Common Currency: 1790 Patent Act is 'economic genius at work'
"The Congress shall have Power... to promote the Progress of Science and useful Arts, by securing for Limited Times to Authors and Inventors the exclusive Right to their respective Writings and Discoveries..." Constitution of the United States, Art.I, Sec.8(8).
On this Constitutional authority, Congress adopted the first Patent Act in the United States on April 10, 1790, just one year after the adoption of the US Constitution. It is basis of all modern property rights granted for the invention of "any useful art, manufacture, engine, machine, or device, or any improvement thereon not before known or used."
It is a shame that the Constitution is almost exclusively taught and understood as a political document, because it overlooks the drafter's real economic genius at work. Not only is this where both the essence and limit of government power is enumerated, it does so in precise terms.
It is the economic manifesto that unified 13 nearly bankrupt colonies into a common market. In many ways, Article I Section 8 created the first modern free trade agreement, and should be taught to every first year economics class as a blueprint for a free market economy and the foundation of common prosperity.
Students of pure economics would also benefit from the understanding that "free markets" do not exist in a vacuum of calculus and integral equations, but government as regulator and enforcer has an equally important role in the creation of common prosperity as does private property rights and private enterprise.
The enumerated powers in Article I Section 8 are as timeless as the Pharaohs of Egypt, the Khans of Asia, and the Kings of Byzantium: Economic prosperity requires a unified currency for money exchange, a standardized system of weights and measures for use in commerce and trade, a system of taxation for civil administration, social justice, and regulation of the marketplace and laws for the protection of private property.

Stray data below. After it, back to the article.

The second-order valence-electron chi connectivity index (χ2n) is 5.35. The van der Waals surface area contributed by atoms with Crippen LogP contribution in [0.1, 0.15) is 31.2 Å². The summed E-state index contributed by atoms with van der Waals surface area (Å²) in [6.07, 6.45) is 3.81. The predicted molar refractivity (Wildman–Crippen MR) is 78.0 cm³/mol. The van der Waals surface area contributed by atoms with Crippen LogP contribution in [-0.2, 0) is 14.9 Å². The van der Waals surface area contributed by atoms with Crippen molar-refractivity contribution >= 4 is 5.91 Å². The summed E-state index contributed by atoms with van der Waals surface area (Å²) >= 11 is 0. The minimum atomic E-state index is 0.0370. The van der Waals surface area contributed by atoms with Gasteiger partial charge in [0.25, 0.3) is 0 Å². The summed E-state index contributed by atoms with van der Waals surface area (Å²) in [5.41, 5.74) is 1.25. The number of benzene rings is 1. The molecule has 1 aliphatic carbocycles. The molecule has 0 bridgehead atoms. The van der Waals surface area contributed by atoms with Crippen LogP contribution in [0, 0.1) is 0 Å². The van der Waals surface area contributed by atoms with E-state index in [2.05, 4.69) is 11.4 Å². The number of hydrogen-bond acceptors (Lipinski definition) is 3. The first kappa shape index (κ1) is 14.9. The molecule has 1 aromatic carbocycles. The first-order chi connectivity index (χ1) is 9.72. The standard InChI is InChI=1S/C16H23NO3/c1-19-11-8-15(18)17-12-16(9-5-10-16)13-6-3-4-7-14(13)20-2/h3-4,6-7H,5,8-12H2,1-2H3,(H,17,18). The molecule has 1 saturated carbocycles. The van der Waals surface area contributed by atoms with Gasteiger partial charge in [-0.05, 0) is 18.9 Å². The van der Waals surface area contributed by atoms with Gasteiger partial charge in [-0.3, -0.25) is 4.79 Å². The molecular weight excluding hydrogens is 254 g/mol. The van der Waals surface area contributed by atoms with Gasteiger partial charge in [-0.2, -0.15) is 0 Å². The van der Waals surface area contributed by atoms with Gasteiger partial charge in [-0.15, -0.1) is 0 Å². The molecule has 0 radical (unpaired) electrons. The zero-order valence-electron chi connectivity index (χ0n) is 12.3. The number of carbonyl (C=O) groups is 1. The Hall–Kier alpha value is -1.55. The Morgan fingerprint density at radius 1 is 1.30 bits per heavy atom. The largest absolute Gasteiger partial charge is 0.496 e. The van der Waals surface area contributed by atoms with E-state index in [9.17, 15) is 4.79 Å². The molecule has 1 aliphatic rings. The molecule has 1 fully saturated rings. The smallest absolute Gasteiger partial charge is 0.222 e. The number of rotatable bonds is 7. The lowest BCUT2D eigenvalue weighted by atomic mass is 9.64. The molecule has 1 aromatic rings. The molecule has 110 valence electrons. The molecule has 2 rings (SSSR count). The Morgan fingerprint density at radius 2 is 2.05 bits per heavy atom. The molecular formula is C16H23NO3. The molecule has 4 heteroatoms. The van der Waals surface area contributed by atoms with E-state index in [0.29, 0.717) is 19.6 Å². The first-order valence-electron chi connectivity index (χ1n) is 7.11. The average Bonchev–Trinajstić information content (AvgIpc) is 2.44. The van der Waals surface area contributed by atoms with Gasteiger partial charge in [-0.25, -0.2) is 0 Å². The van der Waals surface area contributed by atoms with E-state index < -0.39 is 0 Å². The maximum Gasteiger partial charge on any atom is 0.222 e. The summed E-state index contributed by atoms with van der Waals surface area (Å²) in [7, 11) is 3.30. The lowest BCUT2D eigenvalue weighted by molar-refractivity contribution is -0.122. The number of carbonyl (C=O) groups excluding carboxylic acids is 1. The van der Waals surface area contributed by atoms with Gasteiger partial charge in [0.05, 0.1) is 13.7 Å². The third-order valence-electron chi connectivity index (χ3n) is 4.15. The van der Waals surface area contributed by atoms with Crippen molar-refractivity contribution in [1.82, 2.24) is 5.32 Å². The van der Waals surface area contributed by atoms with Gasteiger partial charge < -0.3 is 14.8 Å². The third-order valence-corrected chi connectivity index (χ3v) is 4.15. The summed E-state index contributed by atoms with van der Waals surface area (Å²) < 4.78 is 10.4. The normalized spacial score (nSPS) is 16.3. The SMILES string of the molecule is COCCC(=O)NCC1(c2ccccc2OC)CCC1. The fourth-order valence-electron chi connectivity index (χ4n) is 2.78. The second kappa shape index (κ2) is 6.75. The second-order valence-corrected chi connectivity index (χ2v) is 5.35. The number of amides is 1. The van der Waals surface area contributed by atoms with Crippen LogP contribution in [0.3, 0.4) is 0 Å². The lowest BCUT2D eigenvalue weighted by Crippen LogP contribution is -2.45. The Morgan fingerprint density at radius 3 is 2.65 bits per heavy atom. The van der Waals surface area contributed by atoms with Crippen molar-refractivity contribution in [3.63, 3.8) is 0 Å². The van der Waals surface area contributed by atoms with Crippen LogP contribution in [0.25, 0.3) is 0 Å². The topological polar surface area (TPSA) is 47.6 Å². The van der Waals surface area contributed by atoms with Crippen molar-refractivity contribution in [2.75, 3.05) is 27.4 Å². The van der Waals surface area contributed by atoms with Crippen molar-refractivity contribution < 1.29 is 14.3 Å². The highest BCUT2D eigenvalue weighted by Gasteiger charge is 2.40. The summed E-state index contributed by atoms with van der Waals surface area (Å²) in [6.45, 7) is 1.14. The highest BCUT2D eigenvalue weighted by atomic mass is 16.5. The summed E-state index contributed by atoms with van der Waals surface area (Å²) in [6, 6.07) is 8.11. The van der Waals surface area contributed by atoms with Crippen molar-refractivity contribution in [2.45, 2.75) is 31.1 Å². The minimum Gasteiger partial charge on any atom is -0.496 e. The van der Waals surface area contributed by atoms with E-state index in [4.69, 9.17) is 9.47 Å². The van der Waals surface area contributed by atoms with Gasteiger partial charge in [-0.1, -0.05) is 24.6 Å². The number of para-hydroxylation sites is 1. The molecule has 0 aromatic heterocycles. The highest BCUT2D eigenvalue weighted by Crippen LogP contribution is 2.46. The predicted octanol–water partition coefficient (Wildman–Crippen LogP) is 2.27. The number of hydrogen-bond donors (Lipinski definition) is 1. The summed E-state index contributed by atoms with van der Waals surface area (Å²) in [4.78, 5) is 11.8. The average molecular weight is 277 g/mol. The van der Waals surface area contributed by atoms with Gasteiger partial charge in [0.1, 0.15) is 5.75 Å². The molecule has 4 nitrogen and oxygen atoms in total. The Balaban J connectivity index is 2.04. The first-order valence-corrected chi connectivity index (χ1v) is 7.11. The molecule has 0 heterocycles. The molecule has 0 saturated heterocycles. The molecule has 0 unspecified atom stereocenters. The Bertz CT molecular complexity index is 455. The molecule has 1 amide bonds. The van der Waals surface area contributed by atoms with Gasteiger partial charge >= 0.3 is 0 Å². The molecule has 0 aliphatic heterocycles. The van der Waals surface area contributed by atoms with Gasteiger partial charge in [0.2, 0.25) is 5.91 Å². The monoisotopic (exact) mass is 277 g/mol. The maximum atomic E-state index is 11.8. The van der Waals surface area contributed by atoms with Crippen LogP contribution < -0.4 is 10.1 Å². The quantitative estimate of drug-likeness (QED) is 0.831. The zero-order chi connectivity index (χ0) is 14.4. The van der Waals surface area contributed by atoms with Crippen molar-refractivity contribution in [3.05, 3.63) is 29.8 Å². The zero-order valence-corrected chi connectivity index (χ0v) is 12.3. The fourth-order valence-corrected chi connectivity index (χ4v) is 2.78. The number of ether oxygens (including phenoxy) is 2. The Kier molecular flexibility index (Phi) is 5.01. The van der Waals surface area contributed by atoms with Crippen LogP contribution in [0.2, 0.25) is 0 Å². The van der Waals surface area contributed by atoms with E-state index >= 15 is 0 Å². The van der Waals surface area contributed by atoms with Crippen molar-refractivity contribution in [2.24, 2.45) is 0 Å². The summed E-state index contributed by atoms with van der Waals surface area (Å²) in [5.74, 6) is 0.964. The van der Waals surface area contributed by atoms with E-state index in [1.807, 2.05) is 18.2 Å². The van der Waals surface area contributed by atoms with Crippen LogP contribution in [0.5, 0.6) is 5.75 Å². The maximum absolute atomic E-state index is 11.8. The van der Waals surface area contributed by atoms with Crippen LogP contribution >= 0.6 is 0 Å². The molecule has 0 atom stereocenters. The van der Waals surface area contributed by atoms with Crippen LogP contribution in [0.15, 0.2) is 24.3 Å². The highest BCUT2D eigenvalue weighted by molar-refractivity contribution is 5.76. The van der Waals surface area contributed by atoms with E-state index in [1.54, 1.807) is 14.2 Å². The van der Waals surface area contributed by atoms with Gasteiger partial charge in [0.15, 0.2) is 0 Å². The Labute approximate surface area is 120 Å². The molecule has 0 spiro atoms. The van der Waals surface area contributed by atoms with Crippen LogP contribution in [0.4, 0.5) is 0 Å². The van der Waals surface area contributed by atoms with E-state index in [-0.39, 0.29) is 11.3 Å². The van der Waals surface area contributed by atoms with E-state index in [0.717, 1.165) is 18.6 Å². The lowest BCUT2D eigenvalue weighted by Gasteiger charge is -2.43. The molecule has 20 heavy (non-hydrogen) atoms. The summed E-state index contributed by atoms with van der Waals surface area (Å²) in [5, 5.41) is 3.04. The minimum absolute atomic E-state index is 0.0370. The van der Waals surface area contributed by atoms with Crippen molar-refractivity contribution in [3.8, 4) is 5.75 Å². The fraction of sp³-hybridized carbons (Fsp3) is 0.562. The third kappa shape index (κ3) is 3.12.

Every great civilization throughout history was built upon these fundamental elements of governance. The first right of patent is at least 2,500 years old, traced to the Greek city of Sybaris, which provided exclusive rights to profits to an inventor for "encouragement to all who should discover some refinement in luxury." The Code of Hammurabi dates back almost 4,000 years to ancient Babylon and provided for the enforcement of commercial contracts and the conduct and regulation of trade.
If I could make one New Year's wish come true for the coming 2012 election year, it would be that every student, voter, media pundit and political candidate read Article I Section 8 of the US Constitution; not because it makes a political statement of one kind or another, but precisely because it doesn't. It simply enumerates those powers that are necessary for governance, the common welfare, and the preservation of private property rights in commerce and trade.
However the political debates go next year, neither "free markets" nor "government regulation" is mutually exclusive to a thriving economy. Both are necessary, and require some healthy amount of tension, but prosperity and the general welfare is better served by some restraint on both.
Alan J. Zemek is a Park Rapids area developer and author of "Generation Busted: How America Went Broke in the Age of Prosperity." You can follow his blog, or comment on this article on his website, www.genera tionbusted.com.